It’s probably leaving you with that feeling that you’re always doing more than your partner. You start getting resentful of any free time that your partner has. But you just plug along, planning in your own head, neglecting to communicate it with your partner, and feeling frustrated and resentful.

News flash: Planning with your partner is a big part of helping you get out of a relationship rut.

And I’m not talking about sitting in front of the calendar and planning the big stuff, like early dismissals at school and soccer games. I’m talking about planning alllll that little shit that makes you resentful.

Here’s another scenario. Totally hypothetical. Or whatever.

You spend 2 hours in the kitchen every afternoon cooking dinner. Your spouse gets home, you all eat, he clears his dish, washes like 2 dishes in the sink, and sits down on the couch. You spend another 20 minutes cleaning up all of the baking sheets and pots and pans that you used. Plus, you have to wipe down the table, counter and stove. While you do this, you sigh under your breath. Does he not realize how much time you spent making dinner? That’s about 2.5 hours now that you’ve devoted to dinner, and he gets to sit on the couch?

So when bedtime comes, you kind of ignore the chaos that’s going on between your kids trying to pee on each other and refusing to open their mouths to get their teeth brushed. You’re either in the bathroom or checking something super important on your phone. Your husband gets frustrated that you never help with bedtime. But you’re sitting pretty—you just did all of the dinner tasks, so you feel justified in letting him do all the work now.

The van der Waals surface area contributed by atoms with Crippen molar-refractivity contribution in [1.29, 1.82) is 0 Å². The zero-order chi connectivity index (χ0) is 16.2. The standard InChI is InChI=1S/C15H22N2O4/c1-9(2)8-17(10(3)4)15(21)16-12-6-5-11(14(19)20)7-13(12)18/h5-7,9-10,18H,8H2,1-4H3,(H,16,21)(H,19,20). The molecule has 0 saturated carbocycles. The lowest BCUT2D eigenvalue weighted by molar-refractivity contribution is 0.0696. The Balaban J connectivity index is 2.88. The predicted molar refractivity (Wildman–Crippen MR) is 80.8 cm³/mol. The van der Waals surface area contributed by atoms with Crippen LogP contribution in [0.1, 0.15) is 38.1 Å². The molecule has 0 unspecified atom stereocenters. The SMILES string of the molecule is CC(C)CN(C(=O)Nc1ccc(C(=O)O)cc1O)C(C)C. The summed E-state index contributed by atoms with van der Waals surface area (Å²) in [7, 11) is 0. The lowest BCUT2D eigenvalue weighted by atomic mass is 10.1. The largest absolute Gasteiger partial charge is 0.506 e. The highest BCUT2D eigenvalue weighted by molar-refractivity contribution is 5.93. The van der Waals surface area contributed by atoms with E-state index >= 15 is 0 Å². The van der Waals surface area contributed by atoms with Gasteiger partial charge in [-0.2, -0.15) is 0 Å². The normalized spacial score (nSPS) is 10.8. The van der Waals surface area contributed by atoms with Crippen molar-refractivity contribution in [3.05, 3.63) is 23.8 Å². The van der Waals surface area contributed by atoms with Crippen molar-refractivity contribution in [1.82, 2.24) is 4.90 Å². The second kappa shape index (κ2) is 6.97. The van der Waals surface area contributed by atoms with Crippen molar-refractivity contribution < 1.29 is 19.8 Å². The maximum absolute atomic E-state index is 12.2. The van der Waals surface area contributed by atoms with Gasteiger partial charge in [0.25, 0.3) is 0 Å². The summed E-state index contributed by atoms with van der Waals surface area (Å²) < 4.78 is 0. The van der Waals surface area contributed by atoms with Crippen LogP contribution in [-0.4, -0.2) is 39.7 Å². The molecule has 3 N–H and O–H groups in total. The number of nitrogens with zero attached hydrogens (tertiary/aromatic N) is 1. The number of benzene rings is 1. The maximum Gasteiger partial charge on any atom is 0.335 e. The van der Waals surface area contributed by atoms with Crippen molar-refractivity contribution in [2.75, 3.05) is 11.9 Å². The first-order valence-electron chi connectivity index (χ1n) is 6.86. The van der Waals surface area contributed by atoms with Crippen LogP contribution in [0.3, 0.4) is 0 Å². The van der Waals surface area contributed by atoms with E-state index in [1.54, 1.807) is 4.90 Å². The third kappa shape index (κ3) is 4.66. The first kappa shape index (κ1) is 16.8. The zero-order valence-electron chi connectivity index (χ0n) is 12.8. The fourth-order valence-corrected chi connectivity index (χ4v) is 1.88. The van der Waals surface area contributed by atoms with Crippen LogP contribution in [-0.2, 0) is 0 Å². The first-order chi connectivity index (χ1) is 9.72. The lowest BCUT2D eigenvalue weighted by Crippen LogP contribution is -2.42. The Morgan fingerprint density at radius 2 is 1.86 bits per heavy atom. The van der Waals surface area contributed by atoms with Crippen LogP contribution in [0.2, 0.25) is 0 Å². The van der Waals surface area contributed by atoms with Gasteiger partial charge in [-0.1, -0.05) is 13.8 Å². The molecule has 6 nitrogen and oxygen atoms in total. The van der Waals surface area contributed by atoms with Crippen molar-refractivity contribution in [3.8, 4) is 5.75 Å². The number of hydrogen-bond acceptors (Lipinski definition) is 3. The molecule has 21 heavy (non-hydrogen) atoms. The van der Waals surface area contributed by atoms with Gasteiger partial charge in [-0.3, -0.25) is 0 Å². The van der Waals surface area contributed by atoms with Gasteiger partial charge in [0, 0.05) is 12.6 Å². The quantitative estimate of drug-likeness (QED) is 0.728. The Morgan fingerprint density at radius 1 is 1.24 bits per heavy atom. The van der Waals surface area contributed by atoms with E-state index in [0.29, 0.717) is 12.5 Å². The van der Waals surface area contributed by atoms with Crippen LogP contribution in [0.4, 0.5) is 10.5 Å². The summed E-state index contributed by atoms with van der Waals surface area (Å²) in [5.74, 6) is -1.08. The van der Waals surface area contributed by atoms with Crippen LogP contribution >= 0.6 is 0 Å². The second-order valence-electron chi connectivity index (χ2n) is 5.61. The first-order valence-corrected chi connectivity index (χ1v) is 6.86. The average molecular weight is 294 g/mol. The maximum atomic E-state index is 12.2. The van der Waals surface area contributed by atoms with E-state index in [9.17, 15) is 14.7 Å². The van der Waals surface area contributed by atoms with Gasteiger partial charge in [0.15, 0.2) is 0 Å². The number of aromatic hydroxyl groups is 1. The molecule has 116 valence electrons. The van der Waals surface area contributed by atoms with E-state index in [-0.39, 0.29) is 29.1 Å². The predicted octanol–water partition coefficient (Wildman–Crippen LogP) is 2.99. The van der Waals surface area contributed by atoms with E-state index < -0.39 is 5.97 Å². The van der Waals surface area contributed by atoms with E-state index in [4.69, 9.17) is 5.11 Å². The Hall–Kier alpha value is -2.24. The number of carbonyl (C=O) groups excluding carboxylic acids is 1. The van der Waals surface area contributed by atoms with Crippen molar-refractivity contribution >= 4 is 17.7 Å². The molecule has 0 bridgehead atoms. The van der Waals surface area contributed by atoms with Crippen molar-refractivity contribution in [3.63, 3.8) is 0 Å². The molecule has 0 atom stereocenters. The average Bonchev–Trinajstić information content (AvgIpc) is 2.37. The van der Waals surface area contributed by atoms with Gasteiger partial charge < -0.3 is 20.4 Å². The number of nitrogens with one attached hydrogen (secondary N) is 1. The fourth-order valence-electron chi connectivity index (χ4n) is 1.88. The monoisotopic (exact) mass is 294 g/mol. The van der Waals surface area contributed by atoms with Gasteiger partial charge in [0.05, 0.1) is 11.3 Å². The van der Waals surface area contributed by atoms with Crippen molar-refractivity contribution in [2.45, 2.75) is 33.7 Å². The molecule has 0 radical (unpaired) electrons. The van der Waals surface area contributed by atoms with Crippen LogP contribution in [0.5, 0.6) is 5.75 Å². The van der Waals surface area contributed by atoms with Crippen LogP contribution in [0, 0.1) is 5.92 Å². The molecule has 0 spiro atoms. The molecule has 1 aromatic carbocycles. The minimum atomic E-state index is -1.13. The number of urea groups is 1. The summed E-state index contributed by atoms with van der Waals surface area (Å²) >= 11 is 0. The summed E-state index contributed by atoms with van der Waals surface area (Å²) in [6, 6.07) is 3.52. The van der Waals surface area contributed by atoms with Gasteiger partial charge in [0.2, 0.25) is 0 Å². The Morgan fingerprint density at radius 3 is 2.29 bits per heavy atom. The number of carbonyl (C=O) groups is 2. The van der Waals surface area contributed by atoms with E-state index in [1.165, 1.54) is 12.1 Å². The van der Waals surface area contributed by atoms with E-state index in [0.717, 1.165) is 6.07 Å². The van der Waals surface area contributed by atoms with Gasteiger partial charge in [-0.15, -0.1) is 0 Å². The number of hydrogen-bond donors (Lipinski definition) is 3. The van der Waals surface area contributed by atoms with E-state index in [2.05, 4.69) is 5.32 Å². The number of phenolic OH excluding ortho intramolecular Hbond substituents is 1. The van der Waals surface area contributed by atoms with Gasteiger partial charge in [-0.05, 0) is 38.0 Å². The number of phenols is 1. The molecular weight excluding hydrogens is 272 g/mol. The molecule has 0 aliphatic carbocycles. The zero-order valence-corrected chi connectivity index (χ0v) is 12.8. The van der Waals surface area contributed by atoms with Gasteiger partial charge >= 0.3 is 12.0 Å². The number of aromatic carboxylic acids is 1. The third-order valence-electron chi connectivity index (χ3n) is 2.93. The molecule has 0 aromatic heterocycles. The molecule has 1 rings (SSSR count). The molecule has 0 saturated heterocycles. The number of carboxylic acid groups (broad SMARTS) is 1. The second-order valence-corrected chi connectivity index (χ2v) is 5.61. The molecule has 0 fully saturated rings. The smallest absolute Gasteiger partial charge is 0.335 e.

So how does this situation end up? You are both resentful.

The Planning Communication Script

What if you could tackle this differently? What if you could start planning out your communication better in the new year? What would this look like?

I’m going to give you the script. This is exactly what you’ll need to start better planning and communication with your partner, and the new year is a great time to start it.


Because it’s an excuse to start fresh. You’re not going to come at your partner with a list of demands in the heat of frustration. Instead, you’re going to set it up like the neutral, objective planning session that it is.

Here’s the script for planning better with your partner:

You: So the new year is coming.

Partner: Yep.

You: I’ve been thinking about really getting organized with stuff around the house (or whatever is happening that’s making you feel resentful or that you know is making your partner feel resentful).

Partner: Okayyyyy…

You: I know there’s stuff that we both do that seems unequal to the other person.

Partner: Like what?

You: Like when you put the kids to bed and I sit there staring at my phone. I know that bugs you.

Partner: {lying} No, I don’t mind.

You: Really? Because I feel like you huff and puff every time you do it.

Partner: Well, I could use a little help.

You: So can we talk about the stuff that we need help with from the other person and maybe set up some better planning for the new year? What do you feel like you need more help with?